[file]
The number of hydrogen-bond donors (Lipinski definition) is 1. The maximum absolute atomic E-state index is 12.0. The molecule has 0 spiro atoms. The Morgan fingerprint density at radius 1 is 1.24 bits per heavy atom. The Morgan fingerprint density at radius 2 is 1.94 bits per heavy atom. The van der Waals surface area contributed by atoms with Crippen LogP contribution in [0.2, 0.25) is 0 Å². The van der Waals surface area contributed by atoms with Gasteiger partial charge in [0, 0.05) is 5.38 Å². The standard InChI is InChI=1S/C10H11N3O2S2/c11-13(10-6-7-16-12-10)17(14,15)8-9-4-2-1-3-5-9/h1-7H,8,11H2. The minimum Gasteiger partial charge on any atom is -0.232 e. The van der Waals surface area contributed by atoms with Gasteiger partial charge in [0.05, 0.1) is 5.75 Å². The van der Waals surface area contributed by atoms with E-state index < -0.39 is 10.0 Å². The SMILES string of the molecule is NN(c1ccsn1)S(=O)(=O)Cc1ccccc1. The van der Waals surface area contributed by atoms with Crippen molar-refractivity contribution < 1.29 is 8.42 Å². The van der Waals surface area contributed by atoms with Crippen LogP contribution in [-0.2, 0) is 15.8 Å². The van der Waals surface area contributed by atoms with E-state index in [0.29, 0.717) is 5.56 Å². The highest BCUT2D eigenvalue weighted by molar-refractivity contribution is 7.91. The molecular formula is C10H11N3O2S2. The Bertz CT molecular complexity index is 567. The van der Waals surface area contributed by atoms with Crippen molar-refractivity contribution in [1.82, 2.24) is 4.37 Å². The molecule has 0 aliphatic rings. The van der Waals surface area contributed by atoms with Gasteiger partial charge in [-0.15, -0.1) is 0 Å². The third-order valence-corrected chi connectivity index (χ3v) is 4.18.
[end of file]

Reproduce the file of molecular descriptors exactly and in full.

The number of hydrogen-bond donors (Lipinski definition) is 1. The maximum absolute atomic E-state index is 12.0. The molecule has 0 spiro atoms. The Morgan fingerprint density at radius 1 is 1.24 bits per heavy atom. The Morgan fingerprint density at radius 2 is 1.94 bits per heavy atom. The van der Waals surface area contributed by atoms with Crippen LogP contribution in [0.2, 0.25) is 0 Å². The van der Waals surface area contributed by atoms with Gasteiger partial charge in [0, 0.05) is 5.38 Å². The standard InChI is InChI=1S/C10H11N3O2S2/c11-13(10-6-7-16-12-10)17(14,15)8-9-4-2-1-3-5-9/h1-7H,8,11H2. The minimum Gasteiger partial charge on any atom is -0.232 e. The van der Waals surface area contributed by atoms with Gasteiger partial charge in [0.05, 0.1) is 5.75 Å². The van der Waals surface area contributed by atoms with E-state index < -0.39 is 10.0 Å². The SMILES string of the molecule is NN(c1ccsn1)S(=O)(=O)Cc1ccccc1. The van der Waals surface area contributed by atoms with Crippen molar-refractivity contribution < 1.29 is 8.42 Å². The van der Waals surface area contributed by atoms with Crippen LogP contribution in [-0.2, 0) is 15.8 Å². The van der Waals surface area contributed by atoms with E-state index in [0.29, 0.717) is 5.56 Å². The highest BCUT2D eigenvalue weighted by molar-refractivity contribution is 7.91. The molecular formula is C10H11N3O2S2. The Bertz CT molecular complexity index is 567. The van der Waals surface area contributed by atoms with Crippen molar-refractivity contribution in [1.82, 2.24) is 4.37 Å². The molecule has 0 aliphatic rings. The van der Waals surface area contributed by atoms with Gasteiger partial charge in [-0.15, -0.1) is 0 Å². The third-order valence-corrected chi connectivity index (χ3v) is 4.18.